EADT Suffolk - - Museums -

Ge­of­frey Chaucer’s grand­daugh­ter, Alice, mar­ried Wing­field man Wil­liam de la Pole and be­came the Duchess of Suf­folk. For cen­turies whole swathes of Suf­folk were owned by the Dean and Chap­ter of Can­ter­bury. St Ed­munds­bury Cathedral (for­merly St James’ church) was re­built af­ter the Re­for­ma­tion by John Wastell, ar­chi­tect of Can­ter­bury Cathedral’s Bell Harry tower. Bury cathedral’s re­cent mil­len­nium tower has a strik­ing re­sem­blance. over a cen­tury. Founded just down the road in Mu­seum Street in 1846, to “pro­mote the study and ex­tend the knowl­edge of nat­u­ral history and its branches”, by 1850 it had gained a na­tional rep­u­ta­tion with its sec­ond pres­i­dent even men­tor­ing Charles Dar­win at Cam­bridge. By 1880 its cur­rent premises was in place, com­plete with carved façades full of fos­sils, fruits, founders and flow­ers. Here, in the hugely im­pres­sive Vic­to­rian ex­hi­bi­tion hall with its high ceil­ing and bal­cony gallery, Watch with Mother nos­tal­gia is re­placed with Visit with Mother/Fa­ther/Grand­par­ents ex­pe­ri­ences and mas­sive mem­o­ries that would last an ice age.

“I re­mem­ber com­ing here as a child, “ad­mits smi­ley new mu­seum as­sis­tant and for­mer mu­seum trainee Tim Rousham, as he stands in the shade of a full-size woolly mam­moth by the main en­trance. “I’ve got my dad to thank for that. He had a real pas­sion, and my granny who lived in Colch­ester would take us round the cas­tle mu­seum there.” He pauses, dis­tracted by a crackle from his walkie-talkie. Or per­haps he had spot­ted the ter­ri­fy­ing wild boar across the hall? It’s a jun­gle out there, more akin to the com­puter-an­i­mated Dream­works world of Mada­gas­car than the safe haven of Smal­lfilms sets next door. Lions grin and glare in the dis­tance. A gi­gan­tic gi­raffe stretches its neck to read the dis­play boards on the bal­cony and a Rhino called Rosie, seems all set to make a run for it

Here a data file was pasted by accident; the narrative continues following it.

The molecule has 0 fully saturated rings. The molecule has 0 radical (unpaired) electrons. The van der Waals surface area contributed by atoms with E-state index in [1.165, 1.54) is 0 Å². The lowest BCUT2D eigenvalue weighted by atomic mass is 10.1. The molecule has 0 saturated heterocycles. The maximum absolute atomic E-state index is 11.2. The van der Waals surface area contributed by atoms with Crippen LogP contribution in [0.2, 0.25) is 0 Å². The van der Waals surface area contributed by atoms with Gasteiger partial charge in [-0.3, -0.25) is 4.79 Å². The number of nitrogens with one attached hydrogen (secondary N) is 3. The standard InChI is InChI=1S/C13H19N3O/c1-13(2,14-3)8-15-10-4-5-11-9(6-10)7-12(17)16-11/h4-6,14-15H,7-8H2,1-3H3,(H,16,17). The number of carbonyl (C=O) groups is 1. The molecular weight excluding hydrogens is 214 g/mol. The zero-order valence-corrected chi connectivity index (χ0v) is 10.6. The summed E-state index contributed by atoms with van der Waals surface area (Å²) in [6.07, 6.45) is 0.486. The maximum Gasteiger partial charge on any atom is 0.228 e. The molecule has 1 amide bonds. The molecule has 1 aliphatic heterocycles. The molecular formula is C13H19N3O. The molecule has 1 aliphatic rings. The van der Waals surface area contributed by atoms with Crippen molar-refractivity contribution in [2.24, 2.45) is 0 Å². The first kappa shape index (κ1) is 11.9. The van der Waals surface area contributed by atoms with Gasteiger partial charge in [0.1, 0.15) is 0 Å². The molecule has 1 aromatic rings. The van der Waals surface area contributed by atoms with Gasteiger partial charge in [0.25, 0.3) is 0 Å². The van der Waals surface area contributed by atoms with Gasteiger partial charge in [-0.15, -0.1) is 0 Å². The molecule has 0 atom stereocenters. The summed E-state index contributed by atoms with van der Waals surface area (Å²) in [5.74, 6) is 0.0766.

“Oh, I just love stand­ing here and watch­ing peo­ple’s faces as they come through the door,” beams Tim. “What a wow fac­tor this place has.” He’s right.


There’s talk of the great Vic­to­rian hall be­ing a rare spec­i­men it­self, of its mo­ment, yet time­less in its po­ten­tial. A por­tal to other worlds as well as all things Ip­swich. The ge­ol­ogy gallery in­cludes more orig­i­nal ex­hibits from the Vic­to­rian col­lec­tors, in­clud­ing mam­moth tusks and great mol­luscs, fan­tas­tic fos­sils and a mag­nif­i­cent whale jaw bone. Ven­ture into the side rooms up­stairs, past the sledge made by Ip­swich firm Ran­somes and Rapier for the great Ed­war­dian ex­plorer, Cap­tain Oates, to take to the South Pole, and tur­tles lurk along­side tiny lo­cal mice, bats, hares and ot­ters.

“I love the bird gallery up there,” shares Tim. “I don’t think I ap­pre­ci­ated it as a young child, but the Vic­to­rian field ob­ser­va­tions are sim­ply amaz­ing.” And therein lies an un­der­state­ment, for the Ogilvie taxi­dermy col­lec­tion of Bri­tish Birds, courtesy of Sizewell and Scot­land, is as orig­i­nal and beau­ti­fully pre­sented as it is vast. Con­sid­ered one of the most im­por­tant and com­plete in the coun­try, it in­cludes ev­ery­thing from dip­pers to ducks and divers, from golden ea­gles to goldfinches, all po­si­tioned in nat­u­ral habi­tat set­tings, all cap­tur­ing the mo­ment as well as the Vic­to­rian fas­ci­na­tion with na­ture. The im­pres­sive widescreen cliff scenes full of gulls and gan­nets even make for truly cred­i­ble film­sets in their own right too.


The dis­cov­er­ies just keep com­ing, snapshots of far­away places and history close to home. Here, the shim­mer of Samu­rai swords,

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